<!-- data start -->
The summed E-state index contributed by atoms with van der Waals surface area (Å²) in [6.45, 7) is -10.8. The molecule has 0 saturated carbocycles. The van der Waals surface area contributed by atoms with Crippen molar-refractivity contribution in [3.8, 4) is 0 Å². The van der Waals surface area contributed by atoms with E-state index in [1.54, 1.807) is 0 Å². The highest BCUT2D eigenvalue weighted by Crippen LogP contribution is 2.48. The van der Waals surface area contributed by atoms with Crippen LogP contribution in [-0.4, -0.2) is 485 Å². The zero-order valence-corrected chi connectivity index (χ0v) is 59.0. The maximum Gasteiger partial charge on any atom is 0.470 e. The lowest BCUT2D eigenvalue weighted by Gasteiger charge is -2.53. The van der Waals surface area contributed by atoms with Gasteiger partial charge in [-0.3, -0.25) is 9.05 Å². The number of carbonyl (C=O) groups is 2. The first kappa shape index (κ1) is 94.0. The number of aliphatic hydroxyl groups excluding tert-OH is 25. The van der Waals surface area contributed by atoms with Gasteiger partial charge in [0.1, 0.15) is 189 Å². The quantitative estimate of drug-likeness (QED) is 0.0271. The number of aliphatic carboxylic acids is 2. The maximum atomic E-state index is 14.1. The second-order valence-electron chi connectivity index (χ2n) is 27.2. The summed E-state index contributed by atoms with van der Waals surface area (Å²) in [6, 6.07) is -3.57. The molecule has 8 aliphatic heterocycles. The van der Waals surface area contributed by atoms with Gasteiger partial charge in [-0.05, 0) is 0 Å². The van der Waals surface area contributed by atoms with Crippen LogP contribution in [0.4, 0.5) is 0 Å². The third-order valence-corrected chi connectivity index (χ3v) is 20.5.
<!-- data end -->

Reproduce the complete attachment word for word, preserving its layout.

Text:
The summed E-state index contributed by atoms with van der Waals surface area (Å²) in [6.45, 7) is -10.8. The molecule has 0 saturated carbocycles. The van der Waals surface area contributed by atoms with Crippen molar-refractivity contribution in [3.8, 4) is 0 Å². The van der Waals surface area contributed by atoms with E-state index in [1.54, 1.807) is 0 Å². The highest BCUT2D eigenvalue weighted by Crippen LogP contribution is 2.48. The van der Waals surface area contributed by atoms with Crippen LogP contribution in [-0.4, -0.2) is 485 Å². The zero-order valence-corrected chi connectivity index (χ0v) is 59.0. The maximum Gasteiger partial charge on any atom is 0.470 e. The lowest BCUT2D eigenvalue weighted by Gasteiger charge is -2.53. The van der Waals surface area contributed by atoms with Gasteiger partial charge in [-0.3, -0.25) is 9.05 Å². The number of carbonyl (C=O) groups is 2. The first kappa shape index (κ1) is 94.0. The number of aliphatic hydroxyl groups excluding tert-OH is 25. The van der Waals surface area contributed by atoms with Gasteiger partial charge in [0.1, 0.15) is 189 Å². The quantitative estimate of drug-likeness (QED) is 0.0271. The number of aliphatic carboxylic acids is 2. The maximum atomic E-state index is 14.1. The second-order valence-electron chi connectivity index (χ2n) is 27.2. The summed E-state index contributed by atoms with van der Waals surface area (Å²) in [6, 6.07) is -3.57. The molecule has 8 aliphatic heterocycles. The van der Waals surface area contributed by atoms with Gasteiger partial charge in [-0.05, 0) is 0 Å². The van der Waals surface area contributed by atoms with Crippen LogP contribution in [0.4, 0.5) is 0 Å². The third-order valence-corrected chi connectivity index (χ3v) is 20.5.